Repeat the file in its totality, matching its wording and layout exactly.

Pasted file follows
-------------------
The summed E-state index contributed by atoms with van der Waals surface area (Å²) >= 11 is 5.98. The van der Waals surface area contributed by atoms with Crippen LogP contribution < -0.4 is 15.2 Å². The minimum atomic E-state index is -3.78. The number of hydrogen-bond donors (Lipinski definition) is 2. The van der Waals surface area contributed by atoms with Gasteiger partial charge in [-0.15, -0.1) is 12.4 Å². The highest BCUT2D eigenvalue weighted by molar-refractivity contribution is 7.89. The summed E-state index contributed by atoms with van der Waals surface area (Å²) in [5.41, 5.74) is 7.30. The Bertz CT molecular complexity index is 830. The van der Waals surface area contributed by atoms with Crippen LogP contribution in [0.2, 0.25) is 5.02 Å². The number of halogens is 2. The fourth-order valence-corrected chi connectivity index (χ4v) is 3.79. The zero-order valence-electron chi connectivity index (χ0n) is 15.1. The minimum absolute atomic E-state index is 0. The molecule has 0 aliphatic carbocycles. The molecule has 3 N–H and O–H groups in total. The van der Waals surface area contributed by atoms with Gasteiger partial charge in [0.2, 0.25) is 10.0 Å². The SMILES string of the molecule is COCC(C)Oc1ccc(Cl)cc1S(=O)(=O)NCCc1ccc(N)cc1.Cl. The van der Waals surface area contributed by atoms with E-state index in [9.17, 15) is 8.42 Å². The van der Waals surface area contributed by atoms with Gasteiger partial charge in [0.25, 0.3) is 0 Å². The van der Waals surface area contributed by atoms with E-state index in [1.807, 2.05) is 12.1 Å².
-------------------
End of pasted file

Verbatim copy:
The summed E-state index contributed by atoms with van der Waals surface area (Å²) >= 11 is 5.98. The van der Waals surface area contributed by atoms with Crippen LogP contribution < -0.4 is 15.2 Å². The minimum atomic E-state index is -3.78. The number of hydrogen-bond donors (Lipinski definition) is 2. The van der Waals surface area contributed by atoms with Gasteiger partial charge in [-0.15, -0.1) is 12.4 Å². The highest BCUT2D eigenvalue weighted by molar-refractivity contribution is 7.89. The summed E-state index contributed by atoms with van der Waals surface area (Å²) in [5.41, 5.74) is 7.30. The Bertz CT molecular complexity index is 830. The van der Waals surface area contributed by atoms with Crippen LogP contribution in [0.2, 0.25) is 5.02 Å². The number of halogens is 2. The fourth-order valence-corrected chi connectivity index (χ4v) is 3.79. The zero-order valence-electron chi connectivity index (χ0n) is 15.1. The minimum absolute atomic E-state index is 0. The molecule has 0 aliphatic carbocycles. The molecule has 3 N–H and O–H groups in total. The van der Waals surface area contributed by atoms with Gasteiger partial charge in [0.2, 0.25) is 10.0 Å². The SMILES string of the molecule is COCC(C)Oc1ccc(Cl)cc1S(=O)(=O)NCCc1ccc(N)cc1.Cl. The van der Waals surface area contributed by atoms with E-state index in [9.17, 15) is 8.42 Å². The van der Waals surface area contributed by atoms with Gasteiger partial charge in [0.25, 0.3) is 0 Å². The van der Waals surface area contributed by atoms with E-state index in [1.807, 2.05) is 12.1 Å².